To verify that the rotations happen the way they're supposed to according to the documentation for EulerMatrix, you could use the following Manipulate: Clear[arrowAxes]; arrowAxes[arrowLength_: 1] := Map[{Apply[RGBColor, #], Arrow[Tube[{-#, #}]]} &, arrowLength IdentityMatrix[3]] Manipulate[ Graphics3D[{GeometricTransformation[arrowAxes[.7], ...

3

For the first part, you can use MatrixExp. Since you are interested in trigonometric form, I would suggest using polar coordinates from the beginning. p0 = PauliMatrix[0]; p1 = PauliMatrix[1]; p2 = PauliMatrix[2]; p3 = PauliMatrix[3]; a1 = a Sin[q1] Cos[q2]; a2 = a Sin[q1] Sin[q2]; a3 = a Cos[q1]; m = a1 p1 + a2 p2 + a3 p3; m1 = MatrixExp[I m] // ...

3

Use Part to subtract intensity and Transpose to align with the wavelength data: wavelength = Range[350, 750, (400/3647)]; withMagnet = Transpose[{wavelength, RandomReal[1, 3648]}]; withoutMagnet = Transpose[{wavelength, RandomReal[1, 3648]}]; (*The above code just simulates your imported data*) diff = Transpose[{withoutMagnet[[All, 1]], ...

2

Table[Table[ap[[z[[i, 1]], j]] = b[[j]], {j, z[[i, 2]], 10}], {i, 3}]; ap {{0.001, 0.001, 0.009, 0.01, 0.03, 0.05, 0.082, 0.1, 0.5, 1}, {0.001, 0.005, 0.009, 0.01, 0.03, 0.05, 0.082, 0.1, 0.5, 1}, {0.001, 0.001, 0.001, 0.001, 0.001, 0.001, 0.001, 0.001, 0.001, 0.001}, {0.001, 0.001, 0.001, 0.001, 0.001, 0.001, 0.001, 0.001, 0.001, 0....

2

I suppose you would like something like this? Select[A.B.Transpose[R].R.T, FreeQ[#, R] &] This mainly used the expression's tree like property. Due to Dot's Flat Property, the whole expression will actually looks like Dot[A,B,Transpose[R],R,T], thus this code can generate the result you want: A.B.T Note that I've change your C to T cause C is a ...

2

You can directly use the function pauliReduce that I defined in this answer: a = {a1, a2, a3} (* ==> {a1, a2, a3} *) a.{σ[1], σ[2], σ[3]} (* ==> a1 σ[1] + a2 σ[2] + a3 σ[3] *) pauliReduce[ MatrixExp[I a.{σ[1], σ[2], σ[3]}]] $$\frac{1} {\sqrt{\text{a1}^2+\text{a2}^2+\text{a3}^2}}\left(\hat{1} \sqrt{\text{a1}^2+\text{a2}^2+\text{a3}^2} \cos ... 2 Here's a quick-and-dirty method that does what (I think) you're after: makearr[{n_, m_}, p_] := Module[{base = PadLeft[ConstantArray[1, Round[n m p]], n m], cand}, While[(cand = ArrayReshape[RandomSample@base, {n, m}]; Max[Total[cand]] > n - 2 || Max[Total /@ cand] > m - 2)]; Position[cand, 1]]; Example usage: makearr[{5, 5}, .4] {{... 2 Like J.M. said, the use of ListConvolve can be a bit tricky, because by default it cuts overhangs and has no padding. From your description i guess you are more interested in something like this: MatrixPlot[ ListConvolve[GaussianMatrix[10], BoxMatrix[20] - DiamondMatrix[20], {1, -1}, {0, 0}] ] \mspace{172mu}\Big\Updownarrow \mspace{30mu} This ... 2 Use Simplify with Assuming: m = {{E^(I*β1 + I*β3) Cos[β2], E^(I β1 - I*β3) Sin[β2]}, {(-E^((-I) β1 + I*β3)) Sin[β2], E^((-I) β1 - I*β3)*Cos[β2]}}; MatrixForm[ Assuming[{β1, β2, β3} ∈ Reals, Simplify@ConjugateTranspose[m]]]$$\left( \begin{array}{cc} e^{i \text{$\beta$1}+i \text{$\beta$3}} \cos (\text{$\beta$2}) & e^{i \text{\$\...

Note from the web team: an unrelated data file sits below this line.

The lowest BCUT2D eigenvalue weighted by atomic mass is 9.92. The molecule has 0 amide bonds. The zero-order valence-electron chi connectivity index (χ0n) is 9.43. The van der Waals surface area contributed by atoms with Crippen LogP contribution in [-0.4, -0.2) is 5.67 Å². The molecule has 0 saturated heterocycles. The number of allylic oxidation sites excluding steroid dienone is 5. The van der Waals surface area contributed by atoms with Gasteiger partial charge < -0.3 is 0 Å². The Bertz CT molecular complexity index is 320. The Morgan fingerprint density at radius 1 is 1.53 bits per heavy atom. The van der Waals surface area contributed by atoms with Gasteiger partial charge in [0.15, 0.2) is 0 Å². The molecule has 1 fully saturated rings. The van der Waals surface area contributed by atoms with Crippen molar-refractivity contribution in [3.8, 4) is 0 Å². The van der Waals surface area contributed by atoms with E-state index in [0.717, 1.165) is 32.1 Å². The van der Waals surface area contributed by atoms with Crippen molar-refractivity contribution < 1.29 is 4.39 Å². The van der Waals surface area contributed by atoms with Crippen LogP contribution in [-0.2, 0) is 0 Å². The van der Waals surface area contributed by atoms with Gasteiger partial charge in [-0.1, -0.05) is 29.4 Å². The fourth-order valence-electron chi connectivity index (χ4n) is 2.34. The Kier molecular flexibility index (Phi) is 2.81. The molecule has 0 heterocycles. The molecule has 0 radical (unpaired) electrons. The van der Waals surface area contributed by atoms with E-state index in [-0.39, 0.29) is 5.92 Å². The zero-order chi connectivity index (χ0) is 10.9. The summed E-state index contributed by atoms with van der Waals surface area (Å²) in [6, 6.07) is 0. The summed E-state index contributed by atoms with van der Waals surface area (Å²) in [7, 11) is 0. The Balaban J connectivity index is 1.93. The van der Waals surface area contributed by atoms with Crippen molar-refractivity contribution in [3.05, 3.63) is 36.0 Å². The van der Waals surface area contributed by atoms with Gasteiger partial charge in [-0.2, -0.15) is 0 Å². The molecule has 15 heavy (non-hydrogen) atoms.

2

In line with suggestion from @happy fish, I would write Energy = 1/2 (d1^2/2 + (-(d1/Sqrt[2]) + d2/Sqrt[2])^2) k - d1 P - d2 P - (d1^2/(2 L^2) + d2^2/(2 L^2)) P; d = {d1, d2}; ca = CoefficientArrays[Energy, d]; The list ca contains the term you are seeking, and satisfies ca[[1]] + ca[[2]].d + d.ca[[3]].d == Energy // Simplify Note that ca[[3]] is not ...

2

I'll give two solutions here: a not-that elegant solution which can apply to multiple sizes but all blocks MUST be Fully filled! (Just the limitations of Morphological methods) Function[{n}, Pick[mat, #, n] /. {} -> Nothing] /@ Range@Max@# &@ MorphologicalComponents[mat, Method -> "BoundingBox", CornerNeighbors -> False] This use ...

2

With Times: avec = Array[a, 4]; m = Outer[Times, avec, avec] /. {a[1] -> 1}; m[[1, 1]] = s; MatrixForm[m] Eigenvalues[m] Here a[2] is your a, a[3] is your b, etc. Change the 4 to 900 if you wish. There are two nonzero eigenvalues.

2

Reference: Part ListLinePlot[{myMatrix[[All,1]],myMatrix[[All,2]], ...}] data = {{1, 5, 10}, {1, 5, 10}, {1, 5, 10}, {1, 5, 10}, {1, 5, 10}}; ListLinePlot[{data[[All, 1]], data[[All, 2]], data[[All, 3]]}]] Or for a compact, universal solution (Courtesy of J.M.) ListLinePlot[Transpose[myMatrix]]

1

change your last two lines to: cT[{_, a2_, a3_}] := c11[m, n, a2, a3, F3, b]; cT /@ centroidList (*{80.1567, -95.8522, 0., 0., -80.1567, 95.8522, 0., 0.}*) Is this what you want?

1

You can do j=10; mat = Table[{{n, 7 n - 2, 3, 2 n - 1}, {3, 4, n, 6 n - 1}, {9, 3, n, n - 3}, {n - 2, 1, 8, 7 n/3}}, {n,j}]; Dot @@ Table[mat[[i]], {i,j}]//N Where j is the order to which you want to calculate the product, this gives as answer: {{7.28971*10^13, 1.09566*10^14, 7.92596*10^13, 2.71886*10^14}, {8.76822*10^13, 1.31681*10^14, 9....